As photographers most of us have a favorite subject or two, something that we find hard to pass up as a photo opportunity when we see it. Well, for me I have a long list of things but ranking high amongst them is the red barn. Besides the fact that each has its own character, there is just something special about them. Maybe its the overall rural setting that most are found in or perhaps it's the stark contrast with it's surroundings. Simply put, I'll raise my camera quickly if lighting and sky conditions compliment the scene.
Red barns and associated outbuildings are seen everywhere. The one above is located on the south-central Pennsylvania border with Maryland, near a town called "Maryland Line". But this could easily be Nebraska or somewhere in Europe.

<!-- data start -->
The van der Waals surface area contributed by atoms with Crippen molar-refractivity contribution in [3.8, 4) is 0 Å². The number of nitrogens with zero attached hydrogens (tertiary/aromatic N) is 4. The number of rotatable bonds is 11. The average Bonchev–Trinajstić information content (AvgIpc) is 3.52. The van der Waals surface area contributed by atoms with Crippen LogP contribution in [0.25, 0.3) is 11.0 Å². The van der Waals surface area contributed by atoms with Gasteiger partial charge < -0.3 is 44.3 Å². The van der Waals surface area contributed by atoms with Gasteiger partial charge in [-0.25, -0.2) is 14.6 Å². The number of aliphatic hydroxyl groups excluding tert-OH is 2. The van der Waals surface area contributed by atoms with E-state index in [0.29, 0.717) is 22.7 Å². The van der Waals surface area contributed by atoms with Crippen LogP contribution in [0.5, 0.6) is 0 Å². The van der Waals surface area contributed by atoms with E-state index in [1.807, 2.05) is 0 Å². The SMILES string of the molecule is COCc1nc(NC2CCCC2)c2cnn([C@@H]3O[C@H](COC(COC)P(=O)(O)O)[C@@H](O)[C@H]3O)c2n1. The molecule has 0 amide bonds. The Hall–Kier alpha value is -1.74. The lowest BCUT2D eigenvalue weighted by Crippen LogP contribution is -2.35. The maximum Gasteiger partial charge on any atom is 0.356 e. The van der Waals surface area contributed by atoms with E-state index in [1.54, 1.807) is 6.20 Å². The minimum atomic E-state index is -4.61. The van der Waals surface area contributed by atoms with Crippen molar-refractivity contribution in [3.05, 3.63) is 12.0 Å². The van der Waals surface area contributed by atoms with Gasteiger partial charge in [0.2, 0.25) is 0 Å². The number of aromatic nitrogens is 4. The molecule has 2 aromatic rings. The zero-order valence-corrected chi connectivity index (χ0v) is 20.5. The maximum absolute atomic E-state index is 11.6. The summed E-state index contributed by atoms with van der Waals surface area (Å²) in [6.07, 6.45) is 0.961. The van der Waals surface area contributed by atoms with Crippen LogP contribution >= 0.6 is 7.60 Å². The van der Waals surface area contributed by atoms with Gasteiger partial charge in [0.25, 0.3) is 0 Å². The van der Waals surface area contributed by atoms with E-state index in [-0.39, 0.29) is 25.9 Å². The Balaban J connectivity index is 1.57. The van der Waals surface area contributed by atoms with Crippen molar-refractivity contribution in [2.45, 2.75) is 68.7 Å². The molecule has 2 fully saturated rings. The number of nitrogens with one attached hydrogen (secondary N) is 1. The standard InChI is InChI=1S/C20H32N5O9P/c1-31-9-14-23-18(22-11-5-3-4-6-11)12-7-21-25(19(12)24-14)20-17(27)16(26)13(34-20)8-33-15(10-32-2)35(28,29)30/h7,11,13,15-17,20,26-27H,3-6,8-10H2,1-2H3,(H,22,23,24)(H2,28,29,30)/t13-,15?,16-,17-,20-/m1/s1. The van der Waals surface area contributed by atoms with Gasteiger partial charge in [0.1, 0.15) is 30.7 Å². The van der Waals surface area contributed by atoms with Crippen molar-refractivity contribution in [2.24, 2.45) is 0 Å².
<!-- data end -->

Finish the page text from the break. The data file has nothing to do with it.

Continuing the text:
I often think twice about things that have been photographed a gazillion times, but not here. Rural America is a great place to find and experience these peaceful and scenic moments, no matter the time of year.
We are currently in that transition from winter to early spring and the days are getting warmer. Most trees remain void of color or even buds at this point but that will all change soon as the spring colors emerge. Nonetheless, barns are always an eye-catcher.
The photograph above was taken at another northern Baltimore county location on the same day as the first shot. I drive the rural countryside roads quite a bit so I encounter these beautiful barns regularly.
The "barn red" colors we see today is different than what was mixed by farmers using linseed oils hundreds of years ago. I read that rust (ferrous oxide) was added to the linseed oils because of it's ability to kill mosses and fungi, thereby protecting the wood for many years. However they arrived at the color, I am glad that this tradition continues.
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